“So,” you might be asking, “what’s so hard about that?”
It’s hard, because unity is elusive; and any denomination which dedicates itself to it finds itself a pioneer and a pathfinder – like the explorers in those old movies where the hero, machete in hand, hacks a trail forward through the trackless African jungle. Praying for unity, and even working toward it, was nothing new, but making the quest for unity, real unity, among all Christians the basis of your denomination – that was new.
The last chapter of Walker’s book is titled “The United Church of Christ as an Ecumenical Project.” I think that’s a very interesting concept, and one that is definitely in keeping with our understanding that we are a covenantal denomination. Our individual churches are united by explicitly stating that they are in a covenant with each other to pursue common goals and values; and we intentionally engage in common work with other denominations, too.
I think that this is where the United Church of Christ has a lot to offer other denominations – we can and do enter into covenants with, say, the Evangelical Lutheran Church in America for the purposes of ministry – Pastor Connie McCallister, for example, is an ordained Lutheran pastor, but was granted pastoral standing by the Minnesota Conference of the UCC to serve the Mendota Heights UCC. In order for this to happen, a covenant had to be achieved between the Lutheran Synod and the Minnesota Conference.
That’s one example of trying to live out Jesus’ prayer for unity. Another good example is the ecumenical work that St. John’s does through the Prescott Area Churches Association.
“That they may all be one” is still a goal, though. We pray that we may one day all be one just as Jesus and the Father are one. There’s a lot of work still to be done. I don’t think that the goal of the unity we pray for is to re-establish some monolithic megadenomination. I think, rather, that what we need to strive for is more of a spiritual oneness, one that recognizes that what we have in common far outweighs anything that separates us.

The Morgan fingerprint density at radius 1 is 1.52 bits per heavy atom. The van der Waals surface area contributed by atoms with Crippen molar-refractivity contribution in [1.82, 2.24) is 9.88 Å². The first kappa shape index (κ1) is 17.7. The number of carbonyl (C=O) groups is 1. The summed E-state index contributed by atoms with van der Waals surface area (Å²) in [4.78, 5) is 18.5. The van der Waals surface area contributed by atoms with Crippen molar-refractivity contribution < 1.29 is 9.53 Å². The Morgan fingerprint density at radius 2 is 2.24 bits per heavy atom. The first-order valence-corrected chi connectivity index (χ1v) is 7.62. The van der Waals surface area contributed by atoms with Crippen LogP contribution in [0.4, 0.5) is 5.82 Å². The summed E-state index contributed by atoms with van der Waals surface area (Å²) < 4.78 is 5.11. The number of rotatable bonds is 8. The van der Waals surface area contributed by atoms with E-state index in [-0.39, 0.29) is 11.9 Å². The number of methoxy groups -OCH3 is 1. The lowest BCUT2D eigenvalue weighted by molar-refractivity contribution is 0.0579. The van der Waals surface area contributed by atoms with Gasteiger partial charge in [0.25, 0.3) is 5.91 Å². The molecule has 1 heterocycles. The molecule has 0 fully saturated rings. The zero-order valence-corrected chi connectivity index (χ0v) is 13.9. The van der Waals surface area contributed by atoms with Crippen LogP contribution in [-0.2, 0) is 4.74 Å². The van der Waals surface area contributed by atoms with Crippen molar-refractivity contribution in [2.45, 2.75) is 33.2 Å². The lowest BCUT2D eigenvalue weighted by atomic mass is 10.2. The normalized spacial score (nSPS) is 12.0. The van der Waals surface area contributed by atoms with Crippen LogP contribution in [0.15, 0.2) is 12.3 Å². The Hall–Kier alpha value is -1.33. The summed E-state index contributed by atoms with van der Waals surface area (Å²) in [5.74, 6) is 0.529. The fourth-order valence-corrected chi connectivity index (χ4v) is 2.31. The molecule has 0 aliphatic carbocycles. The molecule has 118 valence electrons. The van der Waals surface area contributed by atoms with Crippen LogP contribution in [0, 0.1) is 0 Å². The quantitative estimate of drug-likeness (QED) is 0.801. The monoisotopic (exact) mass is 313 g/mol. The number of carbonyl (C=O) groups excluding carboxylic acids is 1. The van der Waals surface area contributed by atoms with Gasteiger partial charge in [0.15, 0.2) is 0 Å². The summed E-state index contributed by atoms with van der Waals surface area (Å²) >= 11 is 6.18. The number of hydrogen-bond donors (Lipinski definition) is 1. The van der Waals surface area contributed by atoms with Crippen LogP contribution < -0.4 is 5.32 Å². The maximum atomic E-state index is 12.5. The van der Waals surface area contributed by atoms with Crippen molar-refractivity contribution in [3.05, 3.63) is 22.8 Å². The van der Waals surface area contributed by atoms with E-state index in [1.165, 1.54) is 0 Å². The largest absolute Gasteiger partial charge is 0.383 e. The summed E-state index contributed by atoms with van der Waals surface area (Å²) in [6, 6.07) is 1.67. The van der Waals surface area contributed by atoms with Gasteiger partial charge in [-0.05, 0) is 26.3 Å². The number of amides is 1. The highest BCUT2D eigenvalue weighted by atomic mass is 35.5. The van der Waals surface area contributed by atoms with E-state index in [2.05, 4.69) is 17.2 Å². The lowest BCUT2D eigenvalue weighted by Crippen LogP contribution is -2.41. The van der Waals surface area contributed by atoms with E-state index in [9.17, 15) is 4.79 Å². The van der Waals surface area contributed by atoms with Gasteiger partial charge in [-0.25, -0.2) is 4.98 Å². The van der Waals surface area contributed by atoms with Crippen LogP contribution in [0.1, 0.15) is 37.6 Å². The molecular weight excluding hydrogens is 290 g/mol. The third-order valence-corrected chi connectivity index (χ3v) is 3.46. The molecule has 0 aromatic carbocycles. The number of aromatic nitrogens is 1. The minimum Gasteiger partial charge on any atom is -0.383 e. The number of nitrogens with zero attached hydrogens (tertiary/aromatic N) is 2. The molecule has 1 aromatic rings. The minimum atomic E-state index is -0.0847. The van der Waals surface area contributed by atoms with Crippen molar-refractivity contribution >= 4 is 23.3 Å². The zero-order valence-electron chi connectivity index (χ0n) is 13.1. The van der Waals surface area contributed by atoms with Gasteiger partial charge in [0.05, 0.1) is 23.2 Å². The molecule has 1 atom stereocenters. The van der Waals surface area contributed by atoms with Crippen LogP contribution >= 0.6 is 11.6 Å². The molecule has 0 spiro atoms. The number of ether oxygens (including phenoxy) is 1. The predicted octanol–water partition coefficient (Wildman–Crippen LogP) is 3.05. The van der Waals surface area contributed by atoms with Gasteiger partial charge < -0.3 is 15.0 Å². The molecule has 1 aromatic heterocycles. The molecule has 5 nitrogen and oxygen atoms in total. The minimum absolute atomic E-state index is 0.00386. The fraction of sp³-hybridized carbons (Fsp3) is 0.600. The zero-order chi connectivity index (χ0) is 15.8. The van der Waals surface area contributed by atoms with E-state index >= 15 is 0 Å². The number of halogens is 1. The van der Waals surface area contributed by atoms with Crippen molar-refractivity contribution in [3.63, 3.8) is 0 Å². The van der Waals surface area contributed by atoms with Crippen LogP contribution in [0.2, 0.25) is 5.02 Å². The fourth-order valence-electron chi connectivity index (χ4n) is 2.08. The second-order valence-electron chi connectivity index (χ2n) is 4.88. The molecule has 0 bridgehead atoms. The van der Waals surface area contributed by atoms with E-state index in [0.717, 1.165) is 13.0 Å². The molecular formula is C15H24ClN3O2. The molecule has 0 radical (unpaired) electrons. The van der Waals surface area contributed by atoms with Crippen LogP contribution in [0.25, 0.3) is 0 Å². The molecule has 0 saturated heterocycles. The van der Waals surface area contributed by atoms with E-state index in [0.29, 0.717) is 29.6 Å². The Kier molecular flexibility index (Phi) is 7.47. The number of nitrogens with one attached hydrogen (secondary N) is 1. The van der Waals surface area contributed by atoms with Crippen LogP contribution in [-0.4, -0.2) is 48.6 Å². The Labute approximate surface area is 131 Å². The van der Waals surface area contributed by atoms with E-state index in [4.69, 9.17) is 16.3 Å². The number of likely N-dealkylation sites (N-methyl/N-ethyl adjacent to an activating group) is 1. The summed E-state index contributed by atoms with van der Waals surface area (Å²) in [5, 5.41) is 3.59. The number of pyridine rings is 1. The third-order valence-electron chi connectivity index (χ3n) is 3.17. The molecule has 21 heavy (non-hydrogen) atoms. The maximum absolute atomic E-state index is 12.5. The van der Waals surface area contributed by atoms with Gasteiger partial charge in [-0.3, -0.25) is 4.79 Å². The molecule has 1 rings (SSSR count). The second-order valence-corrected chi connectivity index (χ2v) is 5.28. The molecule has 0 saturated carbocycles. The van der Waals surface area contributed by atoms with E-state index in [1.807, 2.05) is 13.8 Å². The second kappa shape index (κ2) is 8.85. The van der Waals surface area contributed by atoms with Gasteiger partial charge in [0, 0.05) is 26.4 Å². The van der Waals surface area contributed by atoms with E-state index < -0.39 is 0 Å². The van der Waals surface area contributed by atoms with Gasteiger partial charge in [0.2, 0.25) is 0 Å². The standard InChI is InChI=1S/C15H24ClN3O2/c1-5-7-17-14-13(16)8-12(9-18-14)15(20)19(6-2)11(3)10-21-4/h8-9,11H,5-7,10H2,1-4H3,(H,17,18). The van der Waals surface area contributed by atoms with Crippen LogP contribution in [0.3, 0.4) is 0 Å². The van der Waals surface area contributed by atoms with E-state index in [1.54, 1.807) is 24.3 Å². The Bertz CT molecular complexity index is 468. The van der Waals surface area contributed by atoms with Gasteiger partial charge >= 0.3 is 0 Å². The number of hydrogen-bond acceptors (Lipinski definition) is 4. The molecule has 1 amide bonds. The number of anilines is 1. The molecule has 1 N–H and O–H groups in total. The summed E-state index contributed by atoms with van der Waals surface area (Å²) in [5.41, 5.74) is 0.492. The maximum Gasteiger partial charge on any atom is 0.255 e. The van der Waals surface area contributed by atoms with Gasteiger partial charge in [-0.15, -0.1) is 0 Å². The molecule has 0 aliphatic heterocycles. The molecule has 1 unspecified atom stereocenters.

The Christian Church is united and always will be if we think in terms that all people who know that separation from God brings spiritual death, that all people who belong to the Body of Christ recognize that Jesus died on the cross for them, that all people who profess that Christ rose again three days later from the grave and that in so doing he brought them new life – all people who believe these things are by definition believing Christians, regardless of whatever church building they pray in. That, I think, is really the only way to look at Christianity.
“That they may all be one.”
There is hope for us. Jesus is praying for us, today, in this Gospel lesson from John. He prays, “I ask not only on behalf of these…” his disciples, “but also on behalf of those who will believe in me through their word,” which is to say, every Christian who has come after them.
As our Communion liturgy puts it, Jesus now reigns with the Father in glory “and ever lives to pray for us.” This is for me a tremendous source of comfort and strength. Jesus, our God is, right now, at this very minute, praying for us, interceding on our behalf, interceding in the world for us.
But it is also a challenge to us. It is a challenge to humbly accept that grace – something that is often easier said than done. And it is a challenge for us to not simply accept this grace as a sort of birthright without also redoubling our efforts to try to live accordingly. We all need to do our part to remove barriers to faith, remove barriers to unity, foster fellowship among all who follow Christ. It’s an uphill climb, but we need to climb that hill. We can’t just stand at the bottom.
“That they may all be one” is coming true, slowly but surely; though it is still more dream than reality, it will one day be fully achieved. We are certain of this, because Jesus is praying for it and for us.
Let us, then, be true to the Lord who prays for us. Let us be strong and true to our faith. Let us go forth from this holy place today to do our part to build unity!
In the Name of God, the Holy and Undivided Trinity. Amen.
 Walker, Randi J., The Evolution of a UCC Style, © 2005 Randi J. Walker, Cleveland, Ohio, United Church Press, p. vii